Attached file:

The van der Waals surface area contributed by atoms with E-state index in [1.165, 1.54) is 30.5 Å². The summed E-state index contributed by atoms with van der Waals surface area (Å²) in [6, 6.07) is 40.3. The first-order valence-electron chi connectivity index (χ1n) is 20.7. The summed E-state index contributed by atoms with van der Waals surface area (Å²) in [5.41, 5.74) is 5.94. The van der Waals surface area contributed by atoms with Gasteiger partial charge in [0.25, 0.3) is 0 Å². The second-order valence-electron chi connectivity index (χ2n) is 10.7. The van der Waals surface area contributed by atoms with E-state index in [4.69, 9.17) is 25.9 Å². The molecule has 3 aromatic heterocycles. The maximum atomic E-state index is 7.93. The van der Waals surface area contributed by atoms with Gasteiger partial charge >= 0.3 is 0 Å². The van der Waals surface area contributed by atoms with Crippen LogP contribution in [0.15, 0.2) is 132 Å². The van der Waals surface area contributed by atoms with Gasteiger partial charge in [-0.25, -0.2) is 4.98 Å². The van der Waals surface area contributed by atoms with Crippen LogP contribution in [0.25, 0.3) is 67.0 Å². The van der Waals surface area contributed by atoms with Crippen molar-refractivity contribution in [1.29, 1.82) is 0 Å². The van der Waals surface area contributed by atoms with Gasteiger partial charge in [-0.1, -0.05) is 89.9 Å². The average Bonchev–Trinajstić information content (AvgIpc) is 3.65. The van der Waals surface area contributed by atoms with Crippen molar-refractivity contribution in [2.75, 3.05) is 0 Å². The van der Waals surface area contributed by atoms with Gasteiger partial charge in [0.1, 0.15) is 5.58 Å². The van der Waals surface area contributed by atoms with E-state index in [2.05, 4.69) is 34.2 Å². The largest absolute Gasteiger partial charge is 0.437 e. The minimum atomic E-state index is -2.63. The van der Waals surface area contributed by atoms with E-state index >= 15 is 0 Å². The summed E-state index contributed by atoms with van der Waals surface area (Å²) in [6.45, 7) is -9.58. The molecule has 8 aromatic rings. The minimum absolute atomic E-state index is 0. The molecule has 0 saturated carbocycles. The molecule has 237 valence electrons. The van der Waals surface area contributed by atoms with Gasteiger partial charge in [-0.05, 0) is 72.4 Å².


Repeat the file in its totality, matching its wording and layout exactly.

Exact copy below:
The van der Waals surface area contributed by atoms with E-state index in [1.165, 1.54) is 30.5 Å². The summed E-state index contributed by atoms with van der Waals surface area (Å²) in [6, 6.07) is 40.3. The first-order valence-electron chi connectivity index (χ1n) is 20.7. The summed E-state index contributed by atoms with van der Waals surface area (Å²) in [5.41, 5.74) is 5.94. The van der Waals surface area contributed by atoms with Gasteiger partial charge in [0.25, 0.3) is 0 Å². The second-order valence-electron chi connectivity index (χ2n) is 10.7. The van der Waals surface area contributed by atoms with E-state index in [4.69, 9.17) is 25.9 Å². The molecule has 3 aromatic heterocycles. The maximum atomic E-state index is 7.93. The van der Waals surface area contributed by atoms with Gasteiger partial charge >= 0.3 is 0 Å². The van der Waals surface area contributed by atoms with Crippen LogP contribution in [0.15, 0.2) is 132 Å². The van der Waals surface area contributed by atoms with Gasteiger partial charge in [-0.25, -0.2) is 4.98 Å². The van der Waals surface area contributed by atoms with Crippen LogP contribution in [0.25, 0.3) is 67.0 Å². The van der Waals surface area contributed by atoms with Crippen molar-refractivity contribution in [1.29, 1.82) is 0 Å². The van der Waals surface area contributed by atoms with Gasteiger partial charge in [-0.1, -0.05) is 89.9 Å². The average Bonchev–Trinajstić information content (AvgIpc) is 3.65. The van der Waals surface area contributed by atoms with Crippen molar-refractivity contribution in [2.75, 3.05) is 0 Å². The van der Waals surface area contributed by atoms with Gasteiger partial charge in [0.1, 0.15) is 5.58 Å². The van der Waals surface area contributed by atoms with E-state index in [2.05, 4.69) is 34.2 Å². The largest absolute Gasteiger partial charge is 0.437 e. The minimum atomic E-state index is -2.63. The van der Waals surface area contributed by atoms with E-state index >= 15 is 0 Å². The summed E-state index contributed by atoms with van der Waals surface area (Å²) in [6.45, 7) is -9.58. The molecule has 8 aromatic rings. The minimum absolute atomic E-state index is 0. The molecule has 0 saturated carbocycles. The molecule has 237 valence electrons. The van der Waals surface area contributed by atoms with Gasteiger partial charge in [-0.05, 0) is 72.4 Å².